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Convicted Chicago child killer paroled: Ray Larsen among rising number of aged convicts to be released

He’d been doing 100 to 300 years after confessing he killed Frank Casolari, 16, in 1972. In recent years, Illinois has paroled a double ax-murderer, other heinous killers, too.

Ray Larsen, who confessed he killed 16-year-old Frank Casolari in the Schiller Woods Forest Preserve near O’Hare Airport on May 17, 1972,has been paroled. He was serving a sentence of 100 to 300 years in prison.
Ray Larsen, who confessed he killed 16-year-old Frank Casolari in the Schiller Woods Forest Preserve near O’Hare Airport on May 17, 1972,has been paroled. He was serving a sentence of 100 to 300 years in prison.
Illinois Department of Corrections

A 76-year-old man convicted of killing a teenager in a Northwest Side forest preserve in 1972 has been paroled.

Ray Larsen is the latest inmate serving an indefinite prison term — a so-called “C-number” inmate — the Illinois Prisoner Review Board has ordered released, a list that also includes a double ax-murderer.

Larsen had been serving a sentence of 100 to 300 years in prison after confessing he killed 16-year-old Frank Casolari in the Schiller Woods Forest Preserve near O’Hare Airport on May 17, 1972.

He was paroled May 13, according to state corrections records, which also show his last name spelled “Larson.”

At the time of the killing, Larsen was 27 and on furlough from the Stateville Correctional Center near Joliet, where he was doing time for robbery. He was in a program that allowed inmates with good prison records to visit their families and was supposed to be spending a three-day weekend with his grandmother.

Casolari was fishing in the forest preserve when he was shot to death and his body buried.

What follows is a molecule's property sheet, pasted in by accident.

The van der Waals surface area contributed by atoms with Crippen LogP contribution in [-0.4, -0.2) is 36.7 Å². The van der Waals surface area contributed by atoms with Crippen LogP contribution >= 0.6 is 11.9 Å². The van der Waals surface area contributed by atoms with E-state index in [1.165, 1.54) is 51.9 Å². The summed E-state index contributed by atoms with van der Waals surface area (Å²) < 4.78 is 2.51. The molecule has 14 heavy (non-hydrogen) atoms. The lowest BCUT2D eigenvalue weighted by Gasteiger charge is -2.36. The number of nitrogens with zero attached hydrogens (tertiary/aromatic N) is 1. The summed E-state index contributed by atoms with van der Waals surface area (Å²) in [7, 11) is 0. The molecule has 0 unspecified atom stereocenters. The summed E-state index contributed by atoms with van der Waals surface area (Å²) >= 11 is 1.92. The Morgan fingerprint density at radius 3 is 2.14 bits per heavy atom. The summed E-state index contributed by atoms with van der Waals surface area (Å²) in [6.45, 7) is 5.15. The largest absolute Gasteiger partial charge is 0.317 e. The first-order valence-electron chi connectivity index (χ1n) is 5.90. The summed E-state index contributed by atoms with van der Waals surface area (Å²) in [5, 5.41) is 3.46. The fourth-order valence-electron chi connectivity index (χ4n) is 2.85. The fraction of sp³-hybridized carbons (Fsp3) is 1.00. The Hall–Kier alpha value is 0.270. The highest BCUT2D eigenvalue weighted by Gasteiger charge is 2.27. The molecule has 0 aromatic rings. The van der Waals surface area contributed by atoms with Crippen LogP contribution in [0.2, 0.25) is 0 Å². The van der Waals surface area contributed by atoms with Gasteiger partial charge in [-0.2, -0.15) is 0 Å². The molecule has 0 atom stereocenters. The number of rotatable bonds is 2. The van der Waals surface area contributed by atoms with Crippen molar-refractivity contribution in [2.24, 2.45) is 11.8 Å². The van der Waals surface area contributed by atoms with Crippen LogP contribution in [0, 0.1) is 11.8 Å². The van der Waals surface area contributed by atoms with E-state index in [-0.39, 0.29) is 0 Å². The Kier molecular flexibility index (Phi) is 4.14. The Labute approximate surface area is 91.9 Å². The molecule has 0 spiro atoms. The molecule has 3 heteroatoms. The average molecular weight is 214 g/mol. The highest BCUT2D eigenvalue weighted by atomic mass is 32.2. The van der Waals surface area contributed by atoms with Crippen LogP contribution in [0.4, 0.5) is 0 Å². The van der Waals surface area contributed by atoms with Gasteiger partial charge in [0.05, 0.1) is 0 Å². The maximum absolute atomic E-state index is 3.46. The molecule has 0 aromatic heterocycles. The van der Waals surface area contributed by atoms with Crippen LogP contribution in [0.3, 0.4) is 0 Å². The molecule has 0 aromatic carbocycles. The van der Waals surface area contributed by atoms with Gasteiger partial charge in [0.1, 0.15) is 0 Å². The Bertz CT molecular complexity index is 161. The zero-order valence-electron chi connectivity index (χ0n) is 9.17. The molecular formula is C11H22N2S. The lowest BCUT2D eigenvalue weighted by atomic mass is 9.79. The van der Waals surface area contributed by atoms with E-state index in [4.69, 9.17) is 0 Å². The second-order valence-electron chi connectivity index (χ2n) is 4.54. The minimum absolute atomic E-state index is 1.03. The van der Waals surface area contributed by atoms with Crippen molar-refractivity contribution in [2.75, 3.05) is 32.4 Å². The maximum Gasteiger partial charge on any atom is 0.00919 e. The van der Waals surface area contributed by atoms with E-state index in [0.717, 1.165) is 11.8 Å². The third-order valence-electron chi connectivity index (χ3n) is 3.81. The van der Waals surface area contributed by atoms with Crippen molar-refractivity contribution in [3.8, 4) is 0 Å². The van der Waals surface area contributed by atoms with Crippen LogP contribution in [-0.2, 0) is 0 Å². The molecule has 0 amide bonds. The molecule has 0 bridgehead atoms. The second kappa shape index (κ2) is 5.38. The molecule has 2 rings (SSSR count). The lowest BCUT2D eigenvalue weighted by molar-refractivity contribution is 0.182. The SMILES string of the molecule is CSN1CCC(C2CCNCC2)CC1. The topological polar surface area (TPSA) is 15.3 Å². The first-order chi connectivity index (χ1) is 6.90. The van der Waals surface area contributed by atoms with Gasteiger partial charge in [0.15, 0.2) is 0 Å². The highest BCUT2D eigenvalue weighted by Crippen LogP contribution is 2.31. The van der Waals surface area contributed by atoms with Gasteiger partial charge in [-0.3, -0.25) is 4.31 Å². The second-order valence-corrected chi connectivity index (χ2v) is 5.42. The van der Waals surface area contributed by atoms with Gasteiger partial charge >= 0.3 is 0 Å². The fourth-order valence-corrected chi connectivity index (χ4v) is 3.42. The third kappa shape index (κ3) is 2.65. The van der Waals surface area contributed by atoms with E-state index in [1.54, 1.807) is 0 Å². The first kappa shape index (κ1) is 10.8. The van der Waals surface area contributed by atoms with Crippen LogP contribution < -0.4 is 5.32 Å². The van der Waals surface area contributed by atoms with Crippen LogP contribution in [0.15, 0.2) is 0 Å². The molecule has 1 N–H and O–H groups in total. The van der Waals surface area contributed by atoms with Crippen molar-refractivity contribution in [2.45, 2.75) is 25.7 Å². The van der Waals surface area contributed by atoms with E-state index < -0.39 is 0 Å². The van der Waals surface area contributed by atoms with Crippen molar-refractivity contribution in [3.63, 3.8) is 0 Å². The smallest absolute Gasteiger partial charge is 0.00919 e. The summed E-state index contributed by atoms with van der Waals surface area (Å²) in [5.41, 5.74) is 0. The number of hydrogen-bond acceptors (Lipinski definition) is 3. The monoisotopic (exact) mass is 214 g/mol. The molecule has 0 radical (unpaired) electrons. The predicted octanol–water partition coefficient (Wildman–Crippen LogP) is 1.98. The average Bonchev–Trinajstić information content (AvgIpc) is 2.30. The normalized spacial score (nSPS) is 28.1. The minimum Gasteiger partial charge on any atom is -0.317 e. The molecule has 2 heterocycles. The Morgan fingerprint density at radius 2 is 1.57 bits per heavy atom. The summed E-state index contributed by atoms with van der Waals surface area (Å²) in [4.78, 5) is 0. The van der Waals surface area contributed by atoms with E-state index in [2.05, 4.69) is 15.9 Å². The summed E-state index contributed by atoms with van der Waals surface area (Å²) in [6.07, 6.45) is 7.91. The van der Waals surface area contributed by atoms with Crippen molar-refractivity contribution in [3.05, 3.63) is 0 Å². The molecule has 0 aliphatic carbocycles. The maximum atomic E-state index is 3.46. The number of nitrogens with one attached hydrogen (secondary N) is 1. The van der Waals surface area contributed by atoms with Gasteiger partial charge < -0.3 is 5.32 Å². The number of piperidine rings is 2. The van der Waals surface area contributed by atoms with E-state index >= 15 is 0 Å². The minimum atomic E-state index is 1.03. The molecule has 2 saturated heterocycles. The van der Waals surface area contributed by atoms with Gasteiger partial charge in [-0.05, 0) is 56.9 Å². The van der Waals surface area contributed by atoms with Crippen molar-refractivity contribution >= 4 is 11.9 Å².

News of Ray Larsen’s arrest was front-page news in 1972.
News of Ray Larsen’s arrest was front-page news in 1972. At the end of this story, you can click on a link to read the May 20, 1972, Chicago Daily News report.
Chicago Daily News

In prison, Larsen was classified with a C-number — the prison identification that was given in Illinois to convicts sentenced before 1978, when the state did away with indeterminate sentences that gave a range for a prison term rather than a set number of years.

Today, those who are convicted of first-degree murder in Illinois are required to serve their full sentences without the possibility of parole.

But killers, like Larsen, who were convicted before the law was changed in 1978 can get repeated shots at parole. Under the law as it stood when they were sentenced, they are entitled to a parole hearing at least every five years.

In recent years, the Illinois Prisoner Review Board — which approved Larsen’s parole on a 9-3 vote — increasingly has granted parole to C-number inmates.

One of the most infamous of the recent C-number parolees is Chester Weger, accused of the 1960 killings of three women at Starved Rock State Park southwest of Chicago. He was convicted of killing one of the women after he confessed.

Early last year, Weger was released from prison at 80. He’d been the longest-serving inmate in Illinois. Weger has said he was innocent and was coerced into confessing.

Larsen was serving his sentence at the Pontiac Correctional Center.

His registered address now is on the Far South Side.

READ DAILY NEWS 1972 STORY OF LARSEN’S ARREST